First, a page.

The Hunger Games: Catching Fire
Directed by Francis Lawrence
Proving that the magic of “The Hunger Games” franchise is not just a one-movie success, the newest adaptation in the series, “The Hunger Games: Catching Fire,” ends up being just as engrossing and memorable as its predecessor.
The plot of the sequel picks up where the previous installment left off in the dystopian, futuristic society of Panem, a state split up into districts ruled by the oppressive Capitol. The districts are in a state of imminent rebellion against the Capitol, but are withheld by the yearly battle known as the Hunger Games. The Games require each district to sacrifice two tributes to fight to the death as a symbol of their subservience to the presiding Capitol.
Now, one year after Katniss Everdeen (Jennifer Lawrence) and Peeta Mellark (Josh Hutcherson) won the 74th Hunger Games together, the pair must once again relive its experiences. Because of a new rule set into motion by the Capitol for the Quarter Quell, the 75th Games, the duo, along with victors from the other districts, must again face the perils of combat — even though they won immunity from future Games. At the same time, the Capitol’s leader, President Snow (Donald Sutherland), haunts Katniss with his promise that any rebellion she inspires will be met with harsh repercussions for both her and her family.
One of the film’s successes is its energetic script, which Simon Beaufoy and Michael DeBruyn crafted. Much of the screenplay’s brilliance stems from its ability to condense the key dialogue and plot from Suzanne Collins’ original book, “Catching Fire,” into a well-structured story arc. Beaufoy and DeBruyn balance the story’s pre-Hunger Games buildup well, with the action-packed moments being within the Games themselves. The end result is a tale that is both engaging as well as enthralling.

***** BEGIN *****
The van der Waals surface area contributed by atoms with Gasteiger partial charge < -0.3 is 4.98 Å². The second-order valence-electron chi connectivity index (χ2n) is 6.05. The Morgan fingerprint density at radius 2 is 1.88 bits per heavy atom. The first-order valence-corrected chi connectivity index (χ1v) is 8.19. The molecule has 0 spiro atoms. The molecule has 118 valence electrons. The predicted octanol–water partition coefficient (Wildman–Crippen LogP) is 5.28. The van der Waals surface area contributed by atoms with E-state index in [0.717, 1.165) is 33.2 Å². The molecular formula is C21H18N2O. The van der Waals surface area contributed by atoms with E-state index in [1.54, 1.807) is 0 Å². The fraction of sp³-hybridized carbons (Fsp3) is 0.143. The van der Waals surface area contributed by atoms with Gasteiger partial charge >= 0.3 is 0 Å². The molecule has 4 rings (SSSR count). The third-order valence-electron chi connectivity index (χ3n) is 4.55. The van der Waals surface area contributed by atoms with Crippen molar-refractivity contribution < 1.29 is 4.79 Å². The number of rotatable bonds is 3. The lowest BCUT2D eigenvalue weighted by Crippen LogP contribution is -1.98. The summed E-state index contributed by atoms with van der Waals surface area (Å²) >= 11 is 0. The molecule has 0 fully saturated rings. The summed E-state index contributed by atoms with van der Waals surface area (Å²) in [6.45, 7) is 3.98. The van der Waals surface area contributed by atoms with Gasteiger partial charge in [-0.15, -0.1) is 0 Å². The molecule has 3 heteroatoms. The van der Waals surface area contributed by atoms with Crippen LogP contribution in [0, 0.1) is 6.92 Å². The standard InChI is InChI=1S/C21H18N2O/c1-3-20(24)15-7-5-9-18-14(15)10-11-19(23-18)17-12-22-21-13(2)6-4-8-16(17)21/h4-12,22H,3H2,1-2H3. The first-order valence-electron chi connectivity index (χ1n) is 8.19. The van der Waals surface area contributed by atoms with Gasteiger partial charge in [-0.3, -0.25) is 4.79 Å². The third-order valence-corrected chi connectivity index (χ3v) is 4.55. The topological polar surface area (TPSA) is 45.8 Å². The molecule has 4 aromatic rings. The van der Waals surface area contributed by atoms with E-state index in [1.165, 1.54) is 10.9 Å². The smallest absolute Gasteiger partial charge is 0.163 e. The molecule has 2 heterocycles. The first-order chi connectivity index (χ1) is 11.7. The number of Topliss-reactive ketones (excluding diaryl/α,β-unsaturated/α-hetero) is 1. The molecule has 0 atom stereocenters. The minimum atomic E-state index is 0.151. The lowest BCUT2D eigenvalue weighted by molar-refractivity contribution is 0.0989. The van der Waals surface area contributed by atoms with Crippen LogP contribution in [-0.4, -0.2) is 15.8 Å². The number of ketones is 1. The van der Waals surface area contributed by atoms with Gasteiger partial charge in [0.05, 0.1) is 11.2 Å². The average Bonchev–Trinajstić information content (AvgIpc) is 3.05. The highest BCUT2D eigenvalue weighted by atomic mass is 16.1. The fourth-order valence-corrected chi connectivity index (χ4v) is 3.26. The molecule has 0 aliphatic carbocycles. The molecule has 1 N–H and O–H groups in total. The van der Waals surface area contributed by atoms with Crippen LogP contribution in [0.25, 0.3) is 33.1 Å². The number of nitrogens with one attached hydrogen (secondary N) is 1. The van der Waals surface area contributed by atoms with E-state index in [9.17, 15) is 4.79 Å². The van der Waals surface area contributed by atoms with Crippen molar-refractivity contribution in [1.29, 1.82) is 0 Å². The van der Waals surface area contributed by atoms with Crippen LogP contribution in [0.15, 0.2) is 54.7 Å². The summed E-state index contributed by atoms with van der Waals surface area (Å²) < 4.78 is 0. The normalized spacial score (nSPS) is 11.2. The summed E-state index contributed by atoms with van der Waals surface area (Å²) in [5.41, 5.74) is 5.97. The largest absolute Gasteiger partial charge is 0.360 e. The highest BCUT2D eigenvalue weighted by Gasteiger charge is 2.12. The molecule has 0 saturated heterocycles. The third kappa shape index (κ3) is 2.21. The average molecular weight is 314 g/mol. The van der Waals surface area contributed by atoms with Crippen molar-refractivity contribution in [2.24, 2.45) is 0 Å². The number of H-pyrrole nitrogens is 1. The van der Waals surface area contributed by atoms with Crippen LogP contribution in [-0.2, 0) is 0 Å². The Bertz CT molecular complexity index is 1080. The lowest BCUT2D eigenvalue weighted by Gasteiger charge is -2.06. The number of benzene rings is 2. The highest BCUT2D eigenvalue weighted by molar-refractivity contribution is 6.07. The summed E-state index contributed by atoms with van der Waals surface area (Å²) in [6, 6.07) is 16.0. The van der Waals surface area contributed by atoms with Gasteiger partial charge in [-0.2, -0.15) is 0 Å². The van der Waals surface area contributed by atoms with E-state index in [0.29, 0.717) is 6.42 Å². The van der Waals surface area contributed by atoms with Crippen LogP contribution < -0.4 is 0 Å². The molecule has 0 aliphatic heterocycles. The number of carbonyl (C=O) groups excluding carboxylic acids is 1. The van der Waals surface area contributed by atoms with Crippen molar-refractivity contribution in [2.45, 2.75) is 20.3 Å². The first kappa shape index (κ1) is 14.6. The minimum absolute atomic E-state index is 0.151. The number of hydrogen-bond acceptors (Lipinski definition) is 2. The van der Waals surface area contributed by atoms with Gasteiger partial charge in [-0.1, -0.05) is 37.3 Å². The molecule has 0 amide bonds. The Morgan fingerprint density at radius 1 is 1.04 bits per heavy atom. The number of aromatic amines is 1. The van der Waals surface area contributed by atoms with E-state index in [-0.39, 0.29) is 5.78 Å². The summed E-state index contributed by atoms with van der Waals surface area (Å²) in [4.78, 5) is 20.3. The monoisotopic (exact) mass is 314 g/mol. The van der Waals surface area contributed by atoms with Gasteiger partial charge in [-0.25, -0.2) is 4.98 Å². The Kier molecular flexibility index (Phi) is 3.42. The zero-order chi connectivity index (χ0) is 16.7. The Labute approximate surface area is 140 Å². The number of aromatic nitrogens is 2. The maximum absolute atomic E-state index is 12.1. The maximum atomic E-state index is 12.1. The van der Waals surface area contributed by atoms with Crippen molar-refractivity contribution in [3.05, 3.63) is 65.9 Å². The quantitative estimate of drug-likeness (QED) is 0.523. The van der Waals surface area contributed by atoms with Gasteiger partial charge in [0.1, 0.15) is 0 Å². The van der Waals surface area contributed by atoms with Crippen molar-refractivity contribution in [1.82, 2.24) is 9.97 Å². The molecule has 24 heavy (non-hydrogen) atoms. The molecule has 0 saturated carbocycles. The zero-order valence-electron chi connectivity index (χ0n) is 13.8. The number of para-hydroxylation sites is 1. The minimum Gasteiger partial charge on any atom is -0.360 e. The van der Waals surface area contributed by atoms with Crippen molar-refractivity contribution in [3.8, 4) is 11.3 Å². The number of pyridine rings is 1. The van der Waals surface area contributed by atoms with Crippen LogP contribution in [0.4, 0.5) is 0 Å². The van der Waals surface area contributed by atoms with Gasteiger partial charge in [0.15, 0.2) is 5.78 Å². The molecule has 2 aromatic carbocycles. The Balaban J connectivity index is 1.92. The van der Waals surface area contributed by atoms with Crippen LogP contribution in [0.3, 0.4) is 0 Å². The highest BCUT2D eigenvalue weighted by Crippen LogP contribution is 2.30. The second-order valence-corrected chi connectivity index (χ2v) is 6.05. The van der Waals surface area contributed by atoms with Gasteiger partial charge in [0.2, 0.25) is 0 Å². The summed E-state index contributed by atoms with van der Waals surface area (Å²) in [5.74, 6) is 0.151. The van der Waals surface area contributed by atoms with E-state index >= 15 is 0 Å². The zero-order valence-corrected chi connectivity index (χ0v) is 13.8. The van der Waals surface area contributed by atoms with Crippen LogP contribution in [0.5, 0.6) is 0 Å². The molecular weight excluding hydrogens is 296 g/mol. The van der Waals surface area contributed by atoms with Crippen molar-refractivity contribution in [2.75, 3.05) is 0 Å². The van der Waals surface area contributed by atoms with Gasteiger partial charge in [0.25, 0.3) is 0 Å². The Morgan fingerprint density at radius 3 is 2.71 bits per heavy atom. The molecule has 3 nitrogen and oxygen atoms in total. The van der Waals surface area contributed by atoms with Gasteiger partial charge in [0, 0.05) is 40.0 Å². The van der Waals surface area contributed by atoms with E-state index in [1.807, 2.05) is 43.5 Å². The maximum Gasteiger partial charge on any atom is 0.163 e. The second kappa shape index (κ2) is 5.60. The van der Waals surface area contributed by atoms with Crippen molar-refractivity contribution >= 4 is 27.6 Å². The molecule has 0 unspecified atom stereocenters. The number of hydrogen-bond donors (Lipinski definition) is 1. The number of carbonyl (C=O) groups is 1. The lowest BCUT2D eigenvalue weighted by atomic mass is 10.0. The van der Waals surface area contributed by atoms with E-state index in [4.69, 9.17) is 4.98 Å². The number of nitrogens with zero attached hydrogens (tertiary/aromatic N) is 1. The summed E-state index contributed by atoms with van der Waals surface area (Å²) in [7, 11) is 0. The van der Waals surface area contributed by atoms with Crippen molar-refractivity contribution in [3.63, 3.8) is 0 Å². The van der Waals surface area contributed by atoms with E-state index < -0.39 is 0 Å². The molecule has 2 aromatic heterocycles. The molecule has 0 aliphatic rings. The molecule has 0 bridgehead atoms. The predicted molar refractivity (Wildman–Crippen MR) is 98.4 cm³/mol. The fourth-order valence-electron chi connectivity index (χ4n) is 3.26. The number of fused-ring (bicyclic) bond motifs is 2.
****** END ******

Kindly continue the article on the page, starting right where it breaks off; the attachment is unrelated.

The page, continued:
One main difference that this film carries from its predecessor is its overall style, which comes from the directorial change. This film, under the new direction of Francis Lawrence, uses clear continuity editing that keeps the viewer in a focused frame, unlike the last one, which used a shakier style. This change helps the flow of the film’s storyline progress while still managing to preserve the raw feeling that was established with the first installment. A problem that stems from the film’s new direction is the pacing that comes off as out of control and leads to some of the story’s key moments, such as the actual Games and the intense combat sequences within, being skimmed through.
The film’s acting was highly memorable, specifically Lawrence’s performance. The recent Oscar winner crafts the believable amount of desperation in her portrayal of Katniss. The fear and anguish that Lawrence uses in her reactions to being placed back into the Games are truthful and heart-wrenching, as viewers watch her being forced to relive the trauma experienced in the previous Games.
Alongside Lawrence, Hutcherson also gives a noteworthy performance that contains confidence and human integrity. This combination helps his character come off as realistic as well as sympathetic.
Additionally, Sam Claflin’s portrayal of fellow Hunger Games combatant Finnick Odair is spot-on. Claflin’s ability to combine the cocky stud with a well-intentioned charmer is superb. Though viewers originally detested Claflin’s casting as Finnick, he eases into his character’s kinder demeanor and unexpectedly wins over the heart of the audience.
Serving as the perfect middle of a story arc that is only increasing in intensity, “The Hunger Games: Catching Fire” is certainly an appropriate lead-in to what is shaping up to be a grand conclusion. With memorable acting and a well-crafted screenplay, this sequel proves to be just as good as its predecessor.